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Practicing Faith Through Reading and Writing

Practicing Faith Through Reading and Writing

Chapter:
(p.113) Chapter Four Practicing Faith Through Reading and Writing
Source:
Evangelical Gotham
Author(s):
Kyle B. Roberts
Publisher:
University of Chicago Press
DOI:10.7208/chicago/9780226388281.003.0005

This chapter discusses evangelical print culture. Throughout the eighteenth and nineteenth centuries, coalescing an audience around print was the ambition, and the challenge, for evangelicals. Before the American Revolution, itinerant ministers published sermons, journals, and devotional guides to foster and sustain textual communities after they left town. In the postrevolutionary city, local ministers tried to create a conversation that transcended denominational difference to spread the gospel and to counter threats posed by temptations to sin and other religious traditions. Following the War of 1812, new printing technologies, modes of distribution, and organizational structures revolutionized evangelical print culture. Bibles, tracts, and periodicals poured forth from nondenominational, denominational, and commercial presses and traveled over roads, down canals, and across oceans in search of readers.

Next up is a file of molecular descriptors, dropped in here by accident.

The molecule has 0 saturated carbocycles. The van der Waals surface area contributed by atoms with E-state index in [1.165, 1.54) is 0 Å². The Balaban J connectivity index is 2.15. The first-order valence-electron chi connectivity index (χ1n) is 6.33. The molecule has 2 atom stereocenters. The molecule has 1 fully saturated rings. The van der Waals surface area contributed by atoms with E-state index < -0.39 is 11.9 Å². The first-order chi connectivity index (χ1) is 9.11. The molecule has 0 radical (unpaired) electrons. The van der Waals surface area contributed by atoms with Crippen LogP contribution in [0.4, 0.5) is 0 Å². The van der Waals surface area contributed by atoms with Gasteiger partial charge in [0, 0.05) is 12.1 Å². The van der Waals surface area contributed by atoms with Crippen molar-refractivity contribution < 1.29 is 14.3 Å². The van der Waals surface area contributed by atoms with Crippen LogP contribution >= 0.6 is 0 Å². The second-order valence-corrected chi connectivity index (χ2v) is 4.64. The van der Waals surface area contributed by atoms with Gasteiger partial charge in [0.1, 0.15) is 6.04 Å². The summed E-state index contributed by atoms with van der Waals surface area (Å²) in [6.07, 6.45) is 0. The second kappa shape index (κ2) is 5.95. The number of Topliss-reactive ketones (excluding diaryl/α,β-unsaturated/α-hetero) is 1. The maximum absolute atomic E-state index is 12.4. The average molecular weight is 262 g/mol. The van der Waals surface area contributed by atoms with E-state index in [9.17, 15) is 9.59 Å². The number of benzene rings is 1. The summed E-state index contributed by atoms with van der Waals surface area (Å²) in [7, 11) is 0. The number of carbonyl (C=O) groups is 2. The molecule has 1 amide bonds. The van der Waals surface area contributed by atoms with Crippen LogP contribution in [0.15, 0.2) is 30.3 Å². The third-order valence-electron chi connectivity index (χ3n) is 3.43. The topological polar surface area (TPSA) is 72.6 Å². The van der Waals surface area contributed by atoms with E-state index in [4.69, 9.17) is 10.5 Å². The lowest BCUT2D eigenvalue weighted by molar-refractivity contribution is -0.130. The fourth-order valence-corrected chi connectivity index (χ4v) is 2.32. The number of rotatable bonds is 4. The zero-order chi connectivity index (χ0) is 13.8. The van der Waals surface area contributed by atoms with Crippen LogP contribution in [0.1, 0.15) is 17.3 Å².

Keywords:   evangelical print culture, print media, New York City, antebellum evangelicalism, evangelicals, American Revolution, religious publications

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